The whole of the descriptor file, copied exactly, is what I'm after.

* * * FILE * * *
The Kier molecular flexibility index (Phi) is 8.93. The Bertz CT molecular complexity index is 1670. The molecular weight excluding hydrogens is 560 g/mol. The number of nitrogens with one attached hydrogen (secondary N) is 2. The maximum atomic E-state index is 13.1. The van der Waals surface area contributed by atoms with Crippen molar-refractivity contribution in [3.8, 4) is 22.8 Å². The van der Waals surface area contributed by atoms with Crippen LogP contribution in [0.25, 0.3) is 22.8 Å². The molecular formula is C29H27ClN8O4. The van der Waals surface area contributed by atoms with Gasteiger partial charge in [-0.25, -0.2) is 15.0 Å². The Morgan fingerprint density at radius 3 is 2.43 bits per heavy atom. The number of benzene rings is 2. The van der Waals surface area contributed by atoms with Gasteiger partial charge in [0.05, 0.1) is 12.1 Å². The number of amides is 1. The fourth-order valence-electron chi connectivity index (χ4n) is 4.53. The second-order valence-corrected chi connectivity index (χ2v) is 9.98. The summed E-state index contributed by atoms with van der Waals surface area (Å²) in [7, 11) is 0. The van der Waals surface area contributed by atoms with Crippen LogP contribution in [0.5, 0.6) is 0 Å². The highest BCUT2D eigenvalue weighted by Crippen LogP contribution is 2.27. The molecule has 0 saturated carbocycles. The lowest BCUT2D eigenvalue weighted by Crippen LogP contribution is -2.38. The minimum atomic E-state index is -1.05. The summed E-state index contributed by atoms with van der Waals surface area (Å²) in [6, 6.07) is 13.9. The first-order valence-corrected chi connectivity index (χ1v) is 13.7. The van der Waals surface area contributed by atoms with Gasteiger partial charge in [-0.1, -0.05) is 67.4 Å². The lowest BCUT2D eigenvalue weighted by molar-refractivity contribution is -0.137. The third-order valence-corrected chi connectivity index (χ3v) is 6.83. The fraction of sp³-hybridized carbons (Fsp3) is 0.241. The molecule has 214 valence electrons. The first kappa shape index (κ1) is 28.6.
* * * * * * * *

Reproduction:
The Kier molecular flexibility index (Phi) is 8.93. The Bertz CT molecular complexity index is 1670. The molecular weight excluding hydrogens is 560 g/mol. The number of nitrogens with one attached hydrogen (secondary N) is 2. The maximum atomic E-state index is 13.1. The van der Waals surface area contributed by atoms with Crippen molar-refractivity contribution in [3.8, 4) is 22.8 Å². The van der Waals surface area contributed by atoms with Crippen LogP contribution in [0.25, 0.3) is 22.8 Å². The molecular formula is C29H27ClN8O4. The van der Waals surface area contributed by atoms with Gasteiger partial charge in [-0.25, -0.2) is 15.0 Å². The Morgan fingerprint density at radius 3 is 2.43 bits per heavy atom. The number of benzene rings is 2. The van der Waals surface area contributed by atoms with Gasteiger partial charge in [0.05, 0.1) is 12.1 Å². The number of amides is 1. The fourth-order valence-electron chi connectivity index (χ4n) is 4.53. The second-order valence-corrected chi connectivity index (χ2v) is 9.98. The summed E-state index contributed by atoms with van der Waals surface area (Å²) in [7, 11) is 0. The van der Waals surface area contributed by atoms with Crippen LogP contribution in [0.5, 0.6) is 0 Å². The highest BCUT2D eigenvalue weighted by Crippen LogP contribution is 2.27. The molecule has 0 saturated carbocycles. The lowest BCUT2D eigenvalue weighted by Crippen LogP contribution is -2.38. The minimum atomic E-state index is -1.05. The summed E-state index contributed by atoms with van der Waals surface area (Å²) in [6, 6.07) is 13.9. The first-order valence-corrected chi connectivity index (χ1v) is 13.7. The van der Waals surface area contributed by atoms with Gasteiger partial charge in [-0.1, -0.05) is 67.4 Å². The lowest BCUT2D eigenvalue weighted by molar-refractivity contribution is -0.137. The third-order valence-corrected chi connectivity index (χ3v) is 6.83. The fraction of sp³-hybridized carbons (Fsp3) is 0.241. The molecule has 214 valence electrons. The first kappa shape index (κ1) is 28.6.